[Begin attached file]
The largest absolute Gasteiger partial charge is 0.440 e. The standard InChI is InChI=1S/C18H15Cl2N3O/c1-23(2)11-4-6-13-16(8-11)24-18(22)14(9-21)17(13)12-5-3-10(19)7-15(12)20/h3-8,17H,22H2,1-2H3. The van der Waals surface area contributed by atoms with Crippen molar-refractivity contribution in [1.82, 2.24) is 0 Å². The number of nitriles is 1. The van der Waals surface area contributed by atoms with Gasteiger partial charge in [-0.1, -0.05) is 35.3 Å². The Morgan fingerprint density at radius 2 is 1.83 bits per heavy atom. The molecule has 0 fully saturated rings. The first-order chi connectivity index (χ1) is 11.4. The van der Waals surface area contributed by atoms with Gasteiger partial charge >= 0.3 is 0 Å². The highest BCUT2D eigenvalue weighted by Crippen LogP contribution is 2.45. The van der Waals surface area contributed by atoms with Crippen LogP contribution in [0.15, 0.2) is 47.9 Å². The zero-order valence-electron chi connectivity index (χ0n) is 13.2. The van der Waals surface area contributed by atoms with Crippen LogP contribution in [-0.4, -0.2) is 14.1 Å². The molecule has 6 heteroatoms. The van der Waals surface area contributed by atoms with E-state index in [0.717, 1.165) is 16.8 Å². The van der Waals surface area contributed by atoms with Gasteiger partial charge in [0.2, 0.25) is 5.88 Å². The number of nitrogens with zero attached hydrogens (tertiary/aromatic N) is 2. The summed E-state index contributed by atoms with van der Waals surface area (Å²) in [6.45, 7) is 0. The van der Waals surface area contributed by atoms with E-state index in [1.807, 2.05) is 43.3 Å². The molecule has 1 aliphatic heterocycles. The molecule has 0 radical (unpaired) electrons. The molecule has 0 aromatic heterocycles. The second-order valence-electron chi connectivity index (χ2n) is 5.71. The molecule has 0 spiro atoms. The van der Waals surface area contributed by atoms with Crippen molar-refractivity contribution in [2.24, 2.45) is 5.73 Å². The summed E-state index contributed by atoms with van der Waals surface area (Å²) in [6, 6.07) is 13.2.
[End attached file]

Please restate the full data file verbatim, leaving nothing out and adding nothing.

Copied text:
The largest absolute Gasteiger partial charge is 0.440 e. The standard InChI is InChI=1S/C18H15Cl2N3O/c1-23(2)11-4-6-13-16(8-11)24-18(22)14(9-21)17(13)12-5-3-10(19)7-15(12)20/h3-8,17H,22H2,1-2H3. The van der Waals surface area contributed by atoms with Crippen molar-refractivity contribution in [1.82, 2.24) is 0 Å². The number of nitriles is 1. The van der Waals surface area contributed by atoms with Gasteiger partial charge in [-0.1, -0.05) is 35.3 Å². The Morgan fingerprint density at radius 2 is 1.83 bits per heavy atom. The molecule has 0 fully saturated rings. The first-order chi connectivity index (χ1) is 11.4. The van der Waals surface area contributed by atoms with Gasteiger partial charge >= 0.3 is 0 Å². The highest BCUT2D eigenvalue weighted by Crippen LogP contribution is 2.45. The van der Waals surface area contributed by atoms with Crippen LogP contribution in [0.15, 0.2) is 47.9 Å². The zero-order valence-electron chi connectivity index (χ0n) is 13.2. The van der Waals surface area contributed by atoms with Crippen LogP contribution in [-0.4, -0.2) is 14.1 Å². The molecule has 6 heteroatoms. The van der Waals surface area contributed by atoms with E-state index in [0.717, 1.165) is 16.8 Å². The van der Waals surface area contributed by atoms with Gasteiger partial charge in [0.2, 0.25) is 5.88 Å². The number of nitrogens with zero attached hydrogens (tertiary/aromatic N) is 2. The summed E-state index contributed by atoms with van der Waals surface area (Å²) in [6.45, 7) is 0. The van der Waals surface area contributed by atoms with E-state index in [1.807, 2.05) is 43.3 Å². The molecule has 1 aliphatic heterocycles. The molecule has 0 radical (unpaired) electrons. The molecule has 0 aromatic heterocycles. The second-order valence-electron chi connectivity index (χ2n) is 5.71. The molecule has 0 spiro atoms. The van der Waals surface area contributed by atoms with Crippen molar-refractivity contribution in [2.24, 2.45) is 5.73 Å². The summed E-state index contributed by atoms with van der Waals surface area (Å²) in [6, 6.07) is 13.2.